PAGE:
Snouts in the Trough
Itís AGM season in the corporate world, and deal after shady deal is being exposed as highfliers treat company accounts like the proverbial honey-pot.

Wobbly
Songs of Solidarity
There has been a proud history of pro-worker tunes dating back to the early days of the 20th century, which will be continued in a new CD, writes Dan Buhagiar.

L E T T E R S
 Jacks and Jills
 Shame on Murray
 Use or Abuse of Long Term Casuals
 Speaking in Tongues
 Casual Days
WHAT YOU CAN DO
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News

Workers Kick Grand Final Goal


Textile workers scored a grand final bonus when the NRL signed-off on a ground breaking licensee agreement today, designed to show sweat shops the red card.

The Memorandum commits the NRL to an active role in ensuring employees and outworkers involved in the manufacture of rugby league apparel receive Award minimum wages and conditions.

Under its terms, the NRL will supply clothing unions with the names and addresses of all licensed product manufacturers.

They, in turn, will be encouraged to sign Licensee Agreements with the union, commiting to provide details of sub-contractors' contracts, employees and wage records within 14 days of request.

Failure to meet that deadline, or proven breaches of legal entitlements, would be grounds for terminating the contract.

TCFUA secretary, Barry Tubner, hailed NRL co-operation as a "breakthrough with international implications.

"For the first time we have the written support of a major sporting organisation for our campaign to protect vulnerable wage workers and outworkers.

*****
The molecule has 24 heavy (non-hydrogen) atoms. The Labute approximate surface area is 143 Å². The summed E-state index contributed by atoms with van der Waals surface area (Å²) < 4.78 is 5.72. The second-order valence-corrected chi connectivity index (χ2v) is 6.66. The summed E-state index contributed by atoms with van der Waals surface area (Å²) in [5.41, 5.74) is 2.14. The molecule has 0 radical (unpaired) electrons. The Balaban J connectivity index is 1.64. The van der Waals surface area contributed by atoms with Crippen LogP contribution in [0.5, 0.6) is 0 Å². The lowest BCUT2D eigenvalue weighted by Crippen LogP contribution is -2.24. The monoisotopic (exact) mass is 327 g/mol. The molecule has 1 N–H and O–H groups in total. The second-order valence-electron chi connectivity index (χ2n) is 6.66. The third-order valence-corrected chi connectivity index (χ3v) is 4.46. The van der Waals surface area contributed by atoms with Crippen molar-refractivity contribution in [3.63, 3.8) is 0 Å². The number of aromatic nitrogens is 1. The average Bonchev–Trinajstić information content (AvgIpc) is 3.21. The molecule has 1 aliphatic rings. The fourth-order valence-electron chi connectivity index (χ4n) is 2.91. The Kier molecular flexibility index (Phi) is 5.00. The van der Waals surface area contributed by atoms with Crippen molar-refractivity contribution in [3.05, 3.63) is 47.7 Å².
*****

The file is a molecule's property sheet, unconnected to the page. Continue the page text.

"Chasing dodgy operators through the courts is a major logistical and financial exercise. This will shortcut that process dramatically.

"You never know what will come out of the court process, maybe a $10,000 fine maybe a slap on the wrist. This document specifically puts their contracts at risk and, at the end of the day, that's what they care about."

Unions are moving to have the ARU, AFL and Soccer Australia follow league's lead.

NRL chief David Gallop joined Tubner and Labor Council secretary, John Robertson in signing-off on the Memorandum at Peter Wynn's Score, Parramatta.

Teeth are expected to be added to the process when international clothing giant, Nike, signs off on the first Licensee Agreement within weeks.

Workers Online understands that Nike Australia has received the green light from its US base to become the first licensee to commit. American executives are expected to fly to Sydney for the signing ceremony, later this month.

Meanwhile, in an interesting twist on today's Memorandum the NRL, TCFUA and Labor Council will make submissions to ACCC chief, Alan Fels, to ensure there are no roadblocks constructed by the consumer watchdog.

Fels will by asked to okay the process because of NRL legal concerns stemming from the South Sydney embarrassment when they were found to have breached the Trades Practices Act.